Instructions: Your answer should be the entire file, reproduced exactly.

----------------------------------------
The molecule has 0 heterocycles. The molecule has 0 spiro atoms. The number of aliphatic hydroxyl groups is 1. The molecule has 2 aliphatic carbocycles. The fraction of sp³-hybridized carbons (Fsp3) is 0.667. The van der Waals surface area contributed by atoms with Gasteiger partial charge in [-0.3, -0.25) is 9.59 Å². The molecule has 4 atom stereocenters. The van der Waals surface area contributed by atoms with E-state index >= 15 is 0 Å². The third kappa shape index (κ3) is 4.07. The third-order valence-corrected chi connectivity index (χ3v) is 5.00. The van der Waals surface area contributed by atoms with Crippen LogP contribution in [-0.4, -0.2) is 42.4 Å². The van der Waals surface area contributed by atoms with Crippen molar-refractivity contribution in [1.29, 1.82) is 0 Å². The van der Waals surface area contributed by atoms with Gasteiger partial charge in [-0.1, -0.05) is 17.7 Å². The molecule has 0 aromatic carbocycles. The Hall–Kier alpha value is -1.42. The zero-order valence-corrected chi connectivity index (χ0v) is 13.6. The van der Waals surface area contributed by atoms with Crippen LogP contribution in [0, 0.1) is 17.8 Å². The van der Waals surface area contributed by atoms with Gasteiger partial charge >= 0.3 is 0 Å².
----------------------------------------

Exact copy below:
The molecule has 0 heterocycles. The molecule has 0 spiro atoms. The number of aliphatic hydroxyl groups is 1. The molecule has 2 aliphatic carbocycles. The fraction of sp³-hybridized carbons (Fsp3) is 0.667. The van der Waals surface area contributed by atoms with Gasteiger partial charge in [-0.3, -0.25) is 9.59 Å². The molecule has 4 atom stereocenters. The van der Waals surface area contributed by atoms with E-state index >= 15 is 0 Å². The third kappa shape index (κ3) is 4.07. The third-order valence-corrected chi connectivity index (χ3v) is 5.00. The van der Waals surface area contributed by atoms with Crippen LogP contribution in [-0.4, -0.2) is 42.4 Å². The van der Waals surface area contributed by atoms with Crippen molar-refractivity contribution in [1.29, 1.82) is 0 Å². The van der Waals surface area contributed by atoms with Gasteiger partial charge in [-0.1, -0.05) is 17.7 Å². The molecule has 0 aromatic carbocycles. The Hall–Kier alpha value is -1.42. The zero-order valence-corrected chi connectivity index (χ0v) is 13.6. The van der Waals surface area contributed by atoms with Crippen LogP contribution in [0, 0.1) is 17.8 Å². The van der Waals surface area contributed by atoms with Gasteiger partial charge >= 0.3 is 0 Å².